It sure feels like Spring both in Cody and in Sunlight Basin! The energy in Cody has shifted from winter cozy to early-tourist season and it is tangible! We are experiencing temperatures in the 60s this weekend and we couldn’t be more excited to see some of that snow melting away and making room for the green grass!
Here at the ranch we collect miscellaneous items and they culminate into what is known as “the burn pile”. Each winter, we burn the burn pile and watch as the flames shoot as high as 30 feet into the night sky!
A creative, reflective narrative was sent to us by one of our gorgeous wranglers and we are so excited to share it with you…!
“My alarm rings and I groggily fumble for the phone to press snooze as my mind ponders why it’s going off so early. It’s 4:30. Then I remember. It’s a wrangle morning. I drag myself out of the warm covers and hurriedly pull on the multiple layers I had laid out the night before. Once braced for the cold that I know is on the other side of my sheep wagon’s door, I reach for the handle, take one more longing look at my warm bed, and push it open. My eyes don’t have to make much of an adjustment from the cave-like dark of my wagon to the softer dark of the early, early morning. A thin sliver of moon glows reservedly so that the milder light of a galaxy of stars can sparkle and shine from the dark heavens. I pause for a moment in the doorframe, taking in Orion’s morning greeting and then push out into the chill. My boots crunches lightly on grass hardened by frost and follow a well-worn path that my eyes cannot see down to the corrals. As I near the gate, I hear a soft munching of hay and a familiar nicker from my favorite mare.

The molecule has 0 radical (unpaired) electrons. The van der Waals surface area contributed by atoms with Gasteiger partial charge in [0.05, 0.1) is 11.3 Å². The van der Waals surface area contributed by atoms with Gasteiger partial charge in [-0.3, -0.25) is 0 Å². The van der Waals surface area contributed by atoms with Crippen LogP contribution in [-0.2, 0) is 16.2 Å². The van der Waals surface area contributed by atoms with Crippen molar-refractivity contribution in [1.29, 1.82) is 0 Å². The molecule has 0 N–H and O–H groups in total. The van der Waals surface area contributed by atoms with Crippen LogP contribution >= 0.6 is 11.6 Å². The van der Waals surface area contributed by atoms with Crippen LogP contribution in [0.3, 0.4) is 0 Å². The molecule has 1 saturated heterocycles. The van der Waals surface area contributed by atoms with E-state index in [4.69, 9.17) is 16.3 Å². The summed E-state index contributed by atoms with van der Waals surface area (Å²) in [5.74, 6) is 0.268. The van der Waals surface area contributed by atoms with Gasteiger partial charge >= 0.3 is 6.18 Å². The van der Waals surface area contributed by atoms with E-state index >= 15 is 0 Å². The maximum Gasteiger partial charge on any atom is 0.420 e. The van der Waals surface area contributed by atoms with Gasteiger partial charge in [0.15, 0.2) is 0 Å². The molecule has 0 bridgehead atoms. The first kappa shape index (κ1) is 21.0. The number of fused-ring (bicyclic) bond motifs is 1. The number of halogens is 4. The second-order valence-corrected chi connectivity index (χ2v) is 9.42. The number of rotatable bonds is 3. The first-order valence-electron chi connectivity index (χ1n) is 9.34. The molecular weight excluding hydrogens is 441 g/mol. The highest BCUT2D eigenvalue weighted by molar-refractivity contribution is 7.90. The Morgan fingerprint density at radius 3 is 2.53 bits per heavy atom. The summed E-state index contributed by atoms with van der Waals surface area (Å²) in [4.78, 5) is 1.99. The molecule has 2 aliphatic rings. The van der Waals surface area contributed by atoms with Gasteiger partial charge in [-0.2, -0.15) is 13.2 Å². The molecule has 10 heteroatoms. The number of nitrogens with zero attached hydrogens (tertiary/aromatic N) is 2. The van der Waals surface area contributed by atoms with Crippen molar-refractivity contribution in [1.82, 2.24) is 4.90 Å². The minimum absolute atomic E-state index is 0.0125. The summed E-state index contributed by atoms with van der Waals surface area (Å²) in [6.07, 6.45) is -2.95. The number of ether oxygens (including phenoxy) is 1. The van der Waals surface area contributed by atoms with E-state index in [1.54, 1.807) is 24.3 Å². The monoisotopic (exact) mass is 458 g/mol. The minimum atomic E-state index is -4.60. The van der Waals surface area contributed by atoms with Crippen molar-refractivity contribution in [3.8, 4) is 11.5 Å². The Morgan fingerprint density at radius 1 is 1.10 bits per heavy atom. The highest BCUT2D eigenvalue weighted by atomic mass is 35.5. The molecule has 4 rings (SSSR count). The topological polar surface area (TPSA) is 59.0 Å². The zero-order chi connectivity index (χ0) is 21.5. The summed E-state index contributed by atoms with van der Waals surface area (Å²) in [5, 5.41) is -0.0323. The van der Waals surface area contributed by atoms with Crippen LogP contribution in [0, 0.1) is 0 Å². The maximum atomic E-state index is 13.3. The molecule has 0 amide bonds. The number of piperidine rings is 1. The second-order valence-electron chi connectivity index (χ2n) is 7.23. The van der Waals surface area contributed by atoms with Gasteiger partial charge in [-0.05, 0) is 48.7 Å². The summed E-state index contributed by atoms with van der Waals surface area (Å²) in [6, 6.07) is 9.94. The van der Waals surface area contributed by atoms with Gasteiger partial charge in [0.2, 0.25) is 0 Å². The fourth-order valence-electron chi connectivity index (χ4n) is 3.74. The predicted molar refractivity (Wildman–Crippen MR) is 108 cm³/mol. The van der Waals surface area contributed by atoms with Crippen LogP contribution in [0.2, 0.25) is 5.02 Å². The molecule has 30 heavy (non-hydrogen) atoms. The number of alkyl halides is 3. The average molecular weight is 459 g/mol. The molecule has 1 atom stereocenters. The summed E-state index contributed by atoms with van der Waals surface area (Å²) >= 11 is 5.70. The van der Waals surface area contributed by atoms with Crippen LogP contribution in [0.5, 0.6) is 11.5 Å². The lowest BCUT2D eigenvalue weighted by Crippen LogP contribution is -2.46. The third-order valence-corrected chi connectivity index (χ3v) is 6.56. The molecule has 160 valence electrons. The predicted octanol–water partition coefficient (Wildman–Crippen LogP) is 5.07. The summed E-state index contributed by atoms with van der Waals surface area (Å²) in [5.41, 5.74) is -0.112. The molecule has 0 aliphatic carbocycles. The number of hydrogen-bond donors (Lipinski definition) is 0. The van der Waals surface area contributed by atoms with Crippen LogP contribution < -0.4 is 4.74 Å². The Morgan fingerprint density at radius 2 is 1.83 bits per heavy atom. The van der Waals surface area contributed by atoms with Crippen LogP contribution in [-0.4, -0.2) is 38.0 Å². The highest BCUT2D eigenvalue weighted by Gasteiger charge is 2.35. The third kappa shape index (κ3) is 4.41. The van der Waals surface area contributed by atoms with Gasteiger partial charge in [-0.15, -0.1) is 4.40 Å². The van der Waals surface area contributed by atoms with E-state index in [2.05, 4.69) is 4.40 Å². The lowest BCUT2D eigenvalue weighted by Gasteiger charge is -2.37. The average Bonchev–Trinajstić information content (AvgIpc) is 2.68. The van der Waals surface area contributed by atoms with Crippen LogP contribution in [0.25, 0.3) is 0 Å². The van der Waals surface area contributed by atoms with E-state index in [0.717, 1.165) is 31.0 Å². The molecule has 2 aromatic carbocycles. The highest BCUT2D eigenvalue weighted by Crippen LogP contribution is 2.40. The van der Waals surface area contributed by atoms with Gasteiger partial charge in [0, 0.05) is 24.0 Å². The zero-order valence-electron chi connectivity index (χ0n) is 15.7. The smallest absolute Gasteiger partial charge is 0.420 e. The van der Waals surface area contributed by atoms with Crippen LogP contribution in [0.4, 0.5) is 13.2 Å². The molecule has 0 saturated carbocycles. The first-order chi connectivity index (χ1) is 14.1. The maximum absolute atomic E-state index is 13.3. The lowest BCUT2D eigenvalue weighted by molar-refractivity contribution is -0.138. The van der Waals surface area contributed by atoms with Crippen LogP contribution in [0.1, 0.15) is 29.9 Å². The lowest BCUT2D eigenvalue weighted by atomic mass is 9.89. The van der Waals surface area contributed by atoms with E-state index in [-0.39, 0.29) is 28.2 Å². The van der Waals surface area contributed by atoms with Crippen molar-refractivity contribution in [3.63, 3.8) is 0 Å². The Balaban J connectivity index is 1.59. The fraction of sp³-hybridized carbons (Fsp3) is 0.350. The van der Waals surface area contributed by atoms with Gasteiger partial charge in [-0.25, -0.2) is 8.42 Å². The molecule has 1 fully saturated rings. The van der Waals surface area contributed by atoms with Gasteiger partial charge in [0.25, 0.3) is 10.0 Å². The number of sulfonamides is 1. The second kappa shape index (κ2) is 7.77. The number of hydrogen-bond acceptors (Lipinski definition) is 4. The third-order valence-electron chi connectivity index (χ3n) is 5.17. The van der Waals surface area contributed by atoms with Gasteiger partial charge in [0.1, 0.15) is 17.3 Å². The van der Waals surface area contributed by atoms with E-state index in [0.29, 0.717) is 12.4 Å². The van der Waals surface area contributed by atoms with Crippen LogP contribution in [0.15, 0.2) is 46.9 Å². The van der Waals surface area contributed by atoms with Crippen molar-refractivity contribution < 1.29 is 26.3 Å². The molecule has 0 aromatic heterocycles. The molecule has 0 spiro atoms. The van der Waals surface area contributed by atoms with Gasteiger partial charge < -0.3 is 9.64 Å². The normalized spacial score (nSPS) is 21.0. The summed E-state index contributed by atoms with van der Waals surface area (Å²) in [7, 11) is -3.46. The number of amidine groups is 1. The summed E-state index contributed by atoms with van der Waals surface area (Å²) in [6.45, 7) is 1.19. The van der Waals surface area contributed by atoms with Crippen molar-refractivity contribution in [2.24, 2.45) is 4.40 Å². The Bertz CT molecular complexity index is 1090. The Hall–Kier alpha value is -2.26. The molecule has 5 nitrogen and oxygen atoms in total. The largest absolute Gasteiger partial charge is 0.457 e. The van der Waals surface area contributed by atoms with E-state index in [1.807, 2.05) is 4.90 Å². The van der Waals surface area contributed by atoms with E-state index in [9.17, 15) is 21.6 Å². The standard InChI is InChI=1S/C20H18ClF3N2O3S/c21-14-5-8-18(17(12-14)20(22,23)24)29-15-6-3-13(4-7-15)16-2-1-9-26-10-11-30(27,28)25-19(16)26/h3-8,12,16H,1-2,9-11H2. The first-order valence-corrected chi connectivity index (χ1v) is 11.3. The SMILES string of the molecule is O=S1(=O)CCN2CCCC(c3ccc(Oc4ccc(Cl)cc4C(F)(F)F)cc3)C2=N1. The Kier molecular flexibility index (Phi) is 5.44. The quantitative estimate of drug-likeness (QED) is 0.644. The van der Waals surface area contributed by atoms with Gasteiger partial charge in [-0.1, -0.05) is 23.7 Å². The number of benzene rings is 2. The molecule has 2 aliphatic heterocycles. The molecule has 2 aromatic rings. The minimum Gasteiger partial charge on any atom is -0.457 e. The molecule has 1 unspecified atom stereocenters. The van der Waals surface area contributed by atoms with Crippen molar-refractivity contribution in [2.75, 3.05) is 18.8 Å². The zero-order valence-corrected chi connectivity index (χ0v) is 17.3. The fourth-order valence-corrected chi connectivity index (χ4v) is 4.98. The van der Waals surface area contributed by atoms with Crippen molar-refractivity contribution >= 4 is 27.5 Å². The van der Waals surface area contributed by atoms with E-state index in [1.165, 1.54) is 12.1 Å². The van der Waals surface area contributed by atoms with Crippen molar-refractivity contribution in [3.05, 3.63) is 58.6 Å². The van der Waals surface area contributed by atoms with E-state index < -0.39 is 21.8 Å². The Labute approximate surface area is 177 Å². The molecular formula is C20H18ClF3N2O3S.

I grab the halter from the hook and enter the corrals, heading toward the two shadows near the black mound I know to be the hay feeder. San Lena, though usually adept and eager to avoid the halter, steps toward me and allows me to slip the band over her ears and lead her away. On mornings when she is tasked with ‘dudes,’ she seems to have a premonition of what is to come and loves forcing you into a game of tag through the corrals. But on wrangle mornings she seems impatient to get started, as if she would go gather the herd herself if I don’t get a saddle on her fast. As I’m tacking up under the single barn light, my fellow wrangler leads their mount up beside mine, we mumble a quiet greeting and finish up in silence. We grab our radios, decide who is going for which herd first, mount up and slip into the darkness.
San Lena and I are bringing in the Short Herd first so we head towards the river crossing, passing the spot where last Fall on a similar dark morning San Lena had thrown an unusual fit. I had taken the odd behavior as a sign, changing our route and avoiding a bear invisible to me until we returned 30 minutes later with the herd and enough light for me to see what she had sensed-a young grizzly in the middle of the river crossing. The memory fades as splashes of cold river water reach me from San Lena’s prancing feet. Neither of us are eager for the chilly water so the river crossing passes too quickly for me to truly cherish the glimmer of moon and stars on the water or the sacred morning silence despite the rush and flow of water.